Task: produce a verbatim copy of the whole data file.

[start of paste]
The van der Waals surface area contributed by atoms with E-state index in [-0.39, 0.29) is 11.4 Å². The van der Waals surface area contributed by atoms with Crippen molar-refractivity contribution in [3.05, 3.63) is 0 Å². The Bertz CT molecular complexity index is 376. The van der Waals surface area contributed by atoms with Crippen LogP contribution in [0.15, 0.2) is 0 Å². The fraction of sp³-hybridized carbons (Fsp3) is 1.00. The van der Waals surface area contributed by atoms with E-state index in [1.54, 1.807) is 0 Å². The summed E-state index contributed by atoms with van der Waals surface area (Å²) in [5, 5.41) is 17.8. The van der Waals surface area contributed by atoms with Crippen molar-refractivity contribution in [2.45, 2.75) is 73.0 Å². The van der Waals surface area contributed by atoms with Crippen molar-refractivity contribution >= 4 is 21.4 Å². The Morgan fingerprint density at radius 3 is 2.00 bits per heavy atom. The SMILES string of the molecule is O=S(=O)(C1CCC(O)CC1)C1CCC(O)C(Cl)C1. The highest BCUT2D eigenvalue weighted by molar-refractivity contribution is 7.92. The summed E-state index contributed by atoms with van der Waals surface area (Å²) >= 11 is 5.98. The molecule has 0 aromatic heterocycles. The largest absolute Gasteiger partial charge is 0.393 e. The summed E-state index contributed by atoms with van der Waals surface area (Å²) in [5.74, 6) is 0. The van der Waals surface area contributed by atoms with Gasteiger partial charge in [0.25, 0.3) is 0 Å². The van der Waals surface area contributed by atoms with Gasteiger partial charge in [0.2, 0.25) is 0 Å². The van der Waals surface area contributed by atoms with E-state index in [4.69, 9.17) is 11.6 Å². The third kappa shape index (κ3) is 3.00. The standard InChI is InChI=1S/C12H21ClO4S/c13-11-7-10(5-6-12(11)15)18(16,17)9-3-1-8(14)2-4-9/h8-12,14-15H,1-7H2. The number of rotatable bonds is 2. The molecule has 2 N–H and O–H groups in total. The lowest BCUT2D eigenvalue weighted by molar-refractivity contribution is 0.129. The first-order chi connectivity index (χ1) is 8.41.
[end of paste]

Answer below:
The van der Waals surface area contributed by atoms with E-state index in [-0.39, 0.29) is 11.4 Å². The van der Waals surface area contributed by atoms with Crippen molar-refractivity contribution in [3.05, 3.63) is 0 Å². The Bertz CT molecular complexity index is 376. The van der Waals surface area contributed by atoms with Crippen LogP contribution in [0.15, 0.2) is 0 Å². The fraction of sp³-hybridized carbons (Fsp3) is 1.00. The van der Waals surface area contributed by atoms with E-state index in [1.54, 1.807) is 0 Å². The summed E-state index contributed by atoms with van der Waals surface area (Å²) in [5, 5.41) is 17.8. The van der Waals surface area contributed by atoms with Crippen molar-refractivity contribution in [2.45, 2.75) is 73.0 Å². The van der Waals surface area contributed by atoms with Crippen molar-refractivity contribution >= 4 is 21.4 Å². The Morgan fingerprint density at radius 3 is 2.00 bits per heavy atom. The SMILES string of the molecule is O=S(=O)(C1CCC(O)CC1)C1CCC(O)C(Cl)C1. The highest BCUT2D eigenvalue weighted by molar-refractivity contribution is 7.92. The summed E-state index contributed by atoms with van der Waals surface area (Å²) >= 11 is 5.98. The molecule has 0 aromatic heterocycles. The largest absolute Gasteiger partial charge is 0.393 e. The summed E-state index contributed by atoms with van der Waals surface area (Å²) in [5.74, 6) is 0. The van der Waals surface area contributed by atoms with Gasteiger partial charge in [0.25, 0.3) is 0 Å². The van der Waals surface area contributed by atoms with Gasteiger partial charge in [0.2, 0.25) is 0 Å². The van der Waals surface area contributed by atoms with E-state index in [4.69, 9.17) is 11.6 Å². The third kappa shape index (κ3) is 3.00. The standard InChI is InChI=1S/C12H21ClO4S/c13-11-7-10(5-6-12(11)15)18(16,17)9-3-1-8(14)2-4-9/h8-12,14-15H,1-7H2. The number of rotatable bonds is 2. The molecule has 2 N–H and O–H groups in total. The lowest BCUT2D eigenvalue weighted by molar-refractivity contribution is 0.129. The first-order chi connectivity index (χ1) is 8.41.